Setting the Record Straight: Luke’s Prologue

The past few years have been ripe with disinformation, misinformation, alternative facts, etc. Facebook has become a catalyst for spreading such, with algorithms set to pop up what suits one’s fancy. We have no certainty about what is trustworthy anymore, but truth-seekers can sift through the material—identifying both the true and false. It’s easy to use our preferred sources because they validate our preconceptions, but we should use caution because they may blind us in the process. When Luke wrote his account of the good news, he wrote against the backdrop of other circulating versions. He carefully investigated the matter, knew eyewitnesses, and drafted an orderly arrangement to straighten the record. 

Eusebius (4th-century bishop) wrote that the order of the Gospels is according to their composition. He noted that the apostle John, after obtaining copies of the Matthew, Mark, and Luke (synoptic gospels), “welcomed them … and confirmed their accuracy” (Eccl. Hist. 3.24). Eusebius identified other gospels such as the Gospel of Hebrews, Peter, Thomas, Matthias, and others (Eccl. Hist., 3.25; cf. Origen, Luke 1.1–3), but these were disputed. Luke noted that “many” had tried to write narratives (Luke 1:1), so he wrote in response to inadequate or false gospels. His own, however, was from “eyewitnesses and ministers of the word” (Luke 1:2)—neither of which he was. The other accounts contributed to confusion rather than clarity. Luke wanted to give an orderly arrangement (Luke 1:3). His meaning of “orderly” differs from what we might initially think. He doesn’t give a chronological but a topical account. His arrangement differs from Matthew’s and Mark’s but contains some of the same material though placed in a different order. 

He notifies the reader that he has investigated the things about which he writes—“having had a perfect understanding of all things from the very first” (Luke 1:3). This phrase could be translated, “Since I had carefully followed all of it from the beginning.” It’s like saying that a person had kept up with the Johnny Depp and Amber Heard debacle from when it was simply accusations. Luke followed things closely and used various sources, one of whom might have been Mary, the mother of Christ. The first two chapters are full of information that she would have known (Luke 2:19, 51). Peter (cf. Luke 6:14) and Mark might have also been a source for Luke, given the call for Mark—Peter’s companion—in 2 Timothy 4:11 and his presence in Colossians 4:10 and Philemon 24 with Luke.  Being a traveling companion of Paul, Luke would have no doubt received information from him. Paul quoted from Luke 10:7 in 1 Timothy 5:17–18 and referred to his gospel (Rom. 2:16; 16:25; 2 Tim. 2:8), which has led to the speculation that Luke wrote Paul’s gospel, though it doesn’t bear the latter’s name. Nevertheless, we mustn’t discount the work of the Holy Spirit to have provided information otherwise unknown to Luke since this Gospel gives attention to the ministry of the Spirit (Luke 1:15, 35, 41, 67).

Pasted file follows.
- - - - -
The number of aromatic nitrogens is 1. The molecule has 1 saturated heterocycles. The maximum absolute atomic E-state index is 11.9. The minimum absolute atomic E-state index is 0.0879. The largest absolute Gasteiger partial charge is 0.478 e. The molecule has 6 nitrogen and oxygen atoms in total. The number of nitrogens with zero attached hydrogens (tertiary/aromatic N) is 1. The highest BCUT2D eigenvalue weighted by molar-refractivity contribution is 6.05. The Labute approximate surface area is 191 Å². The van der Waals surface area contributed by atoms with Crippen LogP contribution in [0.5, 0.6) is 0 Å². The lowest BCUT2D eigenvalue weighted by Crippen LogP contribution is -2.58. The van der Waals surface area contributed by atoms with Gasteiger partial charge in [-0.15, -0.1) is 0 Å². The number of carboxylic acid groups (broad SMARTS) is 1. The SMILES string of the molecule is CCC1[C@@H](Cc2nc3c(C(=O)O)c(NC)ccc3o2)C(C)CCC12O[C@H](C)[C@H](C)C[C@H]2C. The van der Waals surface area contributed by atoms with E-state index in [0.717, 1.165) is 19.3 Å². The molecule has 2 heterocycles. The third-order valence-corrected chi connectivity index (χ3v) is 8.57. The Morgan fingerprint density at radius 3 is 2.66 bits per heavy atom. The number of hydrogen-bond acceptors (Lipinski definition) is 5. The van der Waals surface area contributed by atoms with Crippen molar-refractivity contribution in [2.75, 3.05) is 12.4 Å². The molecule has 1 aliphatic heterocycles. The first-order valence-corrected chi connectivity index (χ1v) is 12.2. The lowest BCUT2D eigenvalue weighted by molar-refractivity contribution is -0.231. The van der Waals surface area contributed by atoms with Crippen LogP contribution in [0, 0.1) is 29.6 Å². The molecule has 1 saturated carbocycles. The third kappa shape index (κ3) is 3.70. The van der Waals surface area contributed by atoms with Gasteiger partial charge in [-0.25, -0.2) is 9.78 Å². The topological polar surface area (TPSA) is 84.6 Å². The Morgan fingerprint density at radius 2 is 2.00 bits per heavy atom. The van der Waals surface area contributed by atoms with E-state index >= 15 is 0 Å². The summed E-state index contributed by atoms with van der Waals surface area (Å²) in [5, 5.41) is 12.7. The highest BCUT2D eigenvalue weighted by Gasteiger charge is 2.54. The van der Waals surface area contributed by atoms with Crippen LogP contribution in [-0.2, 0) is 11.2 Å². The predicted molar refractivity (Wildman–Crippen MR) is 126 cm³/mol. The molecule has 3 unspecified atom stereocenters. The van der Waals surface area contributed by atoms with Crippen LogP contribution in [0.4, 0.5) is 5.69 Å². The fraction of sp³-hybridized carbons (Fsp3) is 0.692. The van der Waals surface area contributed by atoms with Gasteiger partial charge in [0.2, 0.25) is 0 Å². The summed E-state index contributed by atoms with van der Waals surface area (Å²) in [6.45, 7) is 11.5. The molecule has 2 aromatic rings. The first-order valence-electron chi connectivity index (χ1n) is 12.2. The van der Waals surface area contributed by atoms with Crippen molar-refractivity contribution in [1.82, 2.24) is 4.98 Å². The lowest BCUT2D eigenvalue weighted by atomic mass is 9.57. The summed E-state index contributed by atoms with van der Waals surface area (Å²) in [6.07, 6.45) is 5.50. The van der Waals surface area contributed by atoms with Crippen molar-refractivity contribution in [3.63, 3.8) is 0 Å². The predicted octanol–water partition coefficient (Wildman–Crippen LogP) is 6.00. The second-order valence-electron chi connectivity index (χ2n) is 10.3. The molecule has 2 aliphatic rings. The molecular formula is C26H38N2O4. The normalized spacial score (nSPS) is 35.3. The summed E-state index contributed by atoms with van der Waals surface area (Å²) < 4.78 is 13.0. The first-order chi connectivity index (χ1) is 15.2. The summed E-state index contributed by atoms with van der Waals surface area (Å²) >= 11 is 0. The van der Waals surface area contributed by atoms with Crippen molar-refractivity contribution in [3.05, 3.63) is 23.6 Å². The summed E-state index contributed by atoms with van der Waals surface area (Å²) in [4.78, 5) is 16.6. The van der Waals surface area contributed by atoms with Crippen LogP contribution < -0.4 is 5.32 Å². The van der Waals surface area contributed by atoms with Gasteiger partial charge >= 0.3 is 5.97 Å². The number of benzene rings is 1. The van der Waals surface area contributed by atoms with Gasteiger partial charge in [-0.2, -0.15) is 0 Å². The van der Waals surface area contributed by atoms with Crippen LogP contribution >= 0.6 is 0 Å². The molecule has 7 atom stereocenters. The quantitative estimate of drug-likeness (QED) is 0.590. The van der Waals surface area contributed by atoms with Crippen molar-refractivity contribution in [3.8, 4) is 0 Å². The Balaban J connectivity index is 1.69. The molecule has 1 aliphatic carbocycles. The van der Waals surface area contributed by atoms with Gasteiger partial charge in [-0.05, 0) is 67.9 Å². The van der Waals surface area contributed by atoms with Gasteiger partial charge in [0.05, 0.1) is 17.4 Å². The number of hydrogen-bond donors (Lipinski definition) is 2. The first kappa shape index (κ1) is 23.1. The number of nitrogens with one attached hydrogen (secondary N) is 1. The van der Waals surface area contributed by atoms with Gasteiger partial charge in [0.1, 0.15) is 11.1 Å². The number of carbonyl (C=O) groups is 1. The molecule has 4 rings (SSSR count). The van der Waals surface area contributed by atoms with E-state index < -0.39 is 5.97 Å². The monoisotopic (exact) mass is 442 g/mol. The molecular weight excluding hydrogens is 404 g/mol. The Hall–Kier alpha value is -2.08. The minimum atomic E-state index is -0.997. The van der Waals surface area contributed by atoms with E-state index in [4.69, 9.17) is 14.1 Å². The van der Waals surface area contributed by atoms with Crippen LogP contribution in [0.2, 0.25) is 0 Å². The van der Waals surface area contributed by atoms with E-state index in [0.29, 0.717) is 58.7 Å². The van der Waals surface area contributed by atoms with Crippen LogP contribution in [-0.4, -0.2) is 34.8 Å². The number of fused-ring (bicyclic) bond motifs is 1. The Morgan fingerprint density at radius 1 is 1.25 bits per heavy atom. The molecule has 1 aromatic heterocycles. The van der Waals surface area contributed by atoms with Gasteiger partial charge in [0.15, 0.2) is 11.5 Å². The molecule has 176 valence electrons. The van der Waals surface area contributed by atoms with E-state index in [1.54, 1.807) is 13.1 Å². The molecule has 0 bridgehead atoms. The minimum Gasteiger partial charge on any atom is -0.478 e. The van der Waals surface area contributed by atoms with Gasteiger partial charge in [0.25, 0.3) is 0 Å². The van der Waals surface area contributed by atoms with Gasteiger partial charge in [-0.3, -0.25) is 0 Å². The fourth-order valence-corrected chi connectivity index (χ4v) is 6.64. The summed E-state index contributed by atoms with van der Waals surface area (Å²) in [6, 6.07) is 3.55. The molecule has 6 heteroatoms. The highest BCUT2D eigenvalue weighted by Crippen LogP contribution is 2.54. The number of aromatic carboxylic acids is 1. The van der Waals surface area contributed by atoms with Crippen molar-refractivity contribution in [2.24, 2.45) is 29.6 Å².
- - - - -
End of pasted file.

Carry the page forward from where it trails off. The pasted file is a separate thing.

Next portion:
The audience of this gospel was likely Gentile-Christian to whom Luke explains various details of Jewish customs. He also uses the Septuagint when quoting from the Old Testament. One scholar suggests that Luke was written toward the end of the first century and to the third generation of Christians—predominantly Gentile. His writing more or less explains why fewer Jews than in the first decade of Christianity believe in Jesus. Both the Christians and Jews have the same Scriptures, but many Jews rejected Jesus as the Christ. Yet, Luke aims to show continuity between the story of Israel and the church. He doesn’t see it as two separate religions but as the continuation of the one.  

Theophilus’ (“he who loves God”) identity has been widely debated as that of either a Roman official (cf. Acts 23:26; 24:3; 26:25), a financier of Luke’s work, or a wealthy Christian who housed a church. Another possibility was that Theophilus was Luke’s inspiration—not in the sense of the Holy Spirit’s inspiring one—and the mention of his name was a mere dedication of the work to Theophilus. This writing was to give him certainty of what he’d already learned. 

Some interesting facts about Luke:

  • His gospel account appears in all early lists of the New Testament canon.
  • His gospel and Acts are written in sophisticated Greek.
  • They are also written as ancient epics were (e.g., Homer, Odyssey; Virgil, Aeneid).

Author: Steven

Minister at Glendale Road Church of Christ (Murray, KY)

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